A different suitable journal paper on the topic is by Alamdari and Fagan entitled Impact of the adherence to the original low‐cost model on the profitability of low‐cost airlines. From this article, it is indubitable that low cost action has turned out to be a triumphant feat in the airline sector.
The LCCs had a tendency of pursuing a differentiation policy instead of cost leadership (Alamdari & Fagan 2005). The aim of this journal article is to evaluate the intensity by which LCCs has been adjusted with time, and to determine if the level of compliance with the initial model has in any way influenced the profits of LCCs.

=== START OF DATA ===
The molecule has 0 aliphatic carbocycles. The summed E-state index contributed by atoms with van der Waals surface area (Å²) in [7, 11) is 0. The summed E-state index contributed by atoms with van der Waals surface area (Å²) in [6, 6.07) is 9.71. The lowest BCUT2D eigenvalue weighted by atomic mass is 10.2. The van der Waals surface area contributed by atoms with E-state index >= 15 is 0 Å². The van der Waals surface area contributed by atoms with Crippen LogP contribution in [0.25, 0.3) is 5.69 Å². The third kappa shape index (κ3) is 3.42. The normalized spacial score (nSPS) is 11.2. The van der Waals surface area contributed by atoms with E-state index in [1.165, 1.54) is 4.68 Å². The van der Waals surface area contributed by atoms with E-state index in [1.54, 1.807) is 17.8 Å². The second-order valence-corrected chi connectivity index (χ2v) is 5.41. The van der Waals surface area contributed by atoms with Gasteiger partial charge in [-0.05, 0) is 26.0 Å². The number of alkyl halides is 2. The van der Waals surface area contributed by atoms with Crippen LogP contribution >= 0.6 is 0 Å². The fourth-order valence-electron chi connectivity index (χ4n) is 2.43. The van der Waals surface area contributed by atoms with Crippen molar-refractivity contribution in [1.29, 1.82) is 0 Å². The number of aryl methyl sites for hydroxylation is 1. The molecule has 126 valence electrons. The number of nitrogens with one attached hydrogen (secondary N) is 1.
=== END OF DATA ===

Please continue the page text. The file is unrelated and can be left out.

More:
This journal paper illustrates that even if a rising number of LCCs are attaining low functioning charges, providing low charges, and realising high profits; it is proposed that compliance to the initial model could guarantee high productivity.
Ryanair is among the initial European airlines that instigated the cost saving process back in 1992. The greatest competitor of Ryanair is EasyJet and started its operations in 1995. Even if the experience is somewhat recent, the dazzling outcomes achieved by budget airlines in the tourism sector necessitate intellectuals to assess the reasons behind their triumph.
Ryanair has been typified by swift advancement, owing to the deregulation in the airline sector and the accomplishment of the cost saving operation model. The company has established the cost saving operation model thus redefining the airline and tourism industries (Malighetti, Paleari & Redondi 2009).